Broadband Brings Business to Rural Towns

Matt RezacMatt Rezac from the Blandin Foundation just sent me a great article (Global Business Thrives in Small-Town Harlowton, Montana) from New West, an online newspaper from Colorado.

It features Elk River Systems, who runs TicketPrinting.com, a site that allows users to design their own tickets for events (performances, concerts, plays, sporting events, etc.) The company employs 14 people and serves 30,000 customers around the world.

The article sums up the reason Elk River Systems can and does locate in a small town in Harlowton, Montana (population 914). What they had to say and their experience seems so valuable to economic developers anywhere – but especially in rural areas:

Elk River systems exists in Harlowton thanks to four things, he says: the Internet (with a nod to Microsoft); the transportation network (a nod to UPS); the quality telecom network in Montana; and the expertise of TechRanch‘s economic development network.

Equally important, Trebesch says, are the people now working for him in Harlowton—“smart, high-quality, hard-working people that value their jobs.”

It sounds as if the founder did not necessarily have any connections to the area before moving it to Harlowton. They wanted to find an economically disadvantaged area. The people are good there; real estate if affordable. The Chamber of Commerce was very encouraging.

This entry was posted in economic development, Rural by Ann Treacy. Bookmark the permalink.

About Ann Treacy

I have a Master’s Degree in Library and Information Science. I have been interested or involved in providing access to information through the Internet since 1994, when I worked for Minnesota’s first Internet service provider. I am pleased to be a part of the Blandin on Broadband Team. I also work with MN Coalition on Government Information, Minnesota Rural Partners, and the American Society for Information Science and Technology.

5 thoughts on “Broadband Brings Business to Rural Towns

  1. Hats off to Elk River Systems this is great. We need more companies to think about locating in rural areas. Technology will help keep these small towns alive and thriving. Affordable high speed broadband access is one of the keys to their future. This will help to provide good paying jobs, not to mention important applications like telemedicine, distance ducation and civic participation. For some good ideas on how we can accomlish this goal and let rural America be part of our future check out http://www.speedmatters.org

  2. Seaowl,

    Thanks for your comment. I was just talking about SpeedMatters to a group of folks earlier today. I think it’s great to have the success stories from the companies that are succeeding in rural areas and to provide resources such as SpeedMatters to help other businesses and communities succeed.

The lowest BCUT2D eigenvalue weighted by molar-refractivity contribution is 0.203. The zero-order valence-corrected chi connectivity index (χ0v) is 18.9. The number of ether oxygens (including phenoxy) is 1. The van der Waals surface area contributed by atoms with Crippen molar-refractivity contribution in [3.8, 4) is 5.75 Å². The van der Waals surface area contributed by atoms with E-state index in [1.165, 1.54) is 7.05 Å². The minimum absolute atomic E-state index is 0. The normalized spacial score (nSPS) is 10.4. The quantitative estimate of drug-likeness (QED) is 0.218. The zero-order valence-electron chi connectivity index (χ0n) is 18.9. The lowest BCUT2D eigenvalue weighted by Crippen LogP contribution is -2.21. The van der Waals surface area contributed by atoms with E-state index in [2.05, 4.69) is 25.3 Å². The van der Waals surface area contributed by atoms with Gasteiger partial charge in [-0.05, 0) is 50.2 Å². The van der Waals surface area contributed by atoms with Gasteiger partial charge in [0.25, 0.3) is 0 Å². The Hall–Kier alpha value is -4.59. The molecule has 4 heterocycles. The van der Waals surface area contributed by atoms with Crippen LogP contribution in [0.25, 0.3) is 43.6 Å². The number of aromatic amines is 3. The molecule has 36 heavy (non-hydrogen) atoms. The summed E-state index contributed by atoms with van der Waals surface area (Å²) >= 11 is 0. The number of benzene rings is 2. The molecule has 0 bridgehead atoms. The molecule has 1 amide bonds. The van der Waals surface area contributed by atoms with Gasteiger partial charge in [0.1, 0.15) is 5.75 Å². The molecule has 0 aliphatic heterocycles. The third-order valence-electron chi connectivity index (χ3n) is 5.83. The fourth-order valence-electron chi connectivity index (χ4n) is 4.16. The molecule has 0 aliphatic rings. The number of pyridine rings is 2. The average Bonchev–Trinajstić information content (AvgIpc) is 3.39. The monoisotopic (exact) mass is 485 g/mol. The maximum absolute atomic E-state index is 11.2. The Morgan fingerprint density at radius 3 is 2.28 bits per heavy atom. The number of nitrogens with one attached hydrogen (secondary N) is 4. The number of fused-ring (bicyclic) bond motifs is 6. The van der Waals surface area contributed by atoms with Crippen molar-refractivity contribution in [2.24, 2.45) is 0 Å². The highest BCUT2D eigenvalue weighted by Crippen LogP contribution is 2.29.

3. Hi Blandin,

    You wrote “It sounds as if the founder did not necessarily have any connections to the area before moving it to Harlowton.”

    I’m the founder. You are right; I didn’t have any connection to Harlowton before moving. It made bottom line business sense to move the business to Harlowton. It also felt good to do something with technology that helped a town that welcomed Elk River so warmly. Many times, the community and other businesses in Harlowton helped us out fixing things that broke, or loaning us the use of things until we got ours fixed.

    There was only one serious glitch, FedEx had said that they would support us, but then decided not to change their routes and schedules. Good old UPS came through like a champ and they have been greatly rewarded for changing their schedules and routes to accommodate us. UPS a fine business partner. They are part of the team and the drivers are included in our company parties.

    MTInTouch http://ttc-cmc.net/ our broadband provider, was a pleasure to work with and still is a dependable business partner. We talked to them about what we had planned and they had Harlo wired up right on schedule. They continue to improve their services and have what we need when we need it.

    One minor correction to the total number of employees. We have 14 in Harlo and 5 in Bozeman Montana. I did find it hard to attract programmers and a world class CEO in Harlo and so opened the office in Bozeman to fill these kind of positions. We also have an employee in LA. We all work together using site to site VPNs among other broadband enabled technologies.

    Thanks for the good words.

    Mike Yinger
    CTO
    Elk River Systems, Inc.

  4. Mike,
    Wow! Thanks for your comments. I feel as if we have a celebrity reading the blog now – you made my day.

    And thanks for more information on your story. I hope that other businesses will read about your experience and realize the great potential in rural areas and the great leveling power of the Internet. For many businesses location is just a not an issue now.

    It’s interesting to hear that UPS has been such a good partner. I work with a smaller company in rural Minnesota who has similarly good things to say about UPS.

    On an unrelated note – I really enjoyed your TicketPrinting blog (http://www.ticketprinting.com/Blog/Default.aspx). I think it’s a great example of how insider information from businesses is interesting. If I ever find myself in charge of the school raffle, I’m going to your blog for some ideas.

    Thanks again! Ann

  5. Pingback: Lack of Rural Broadband Hinders Economic Development « Blandin on Broadband

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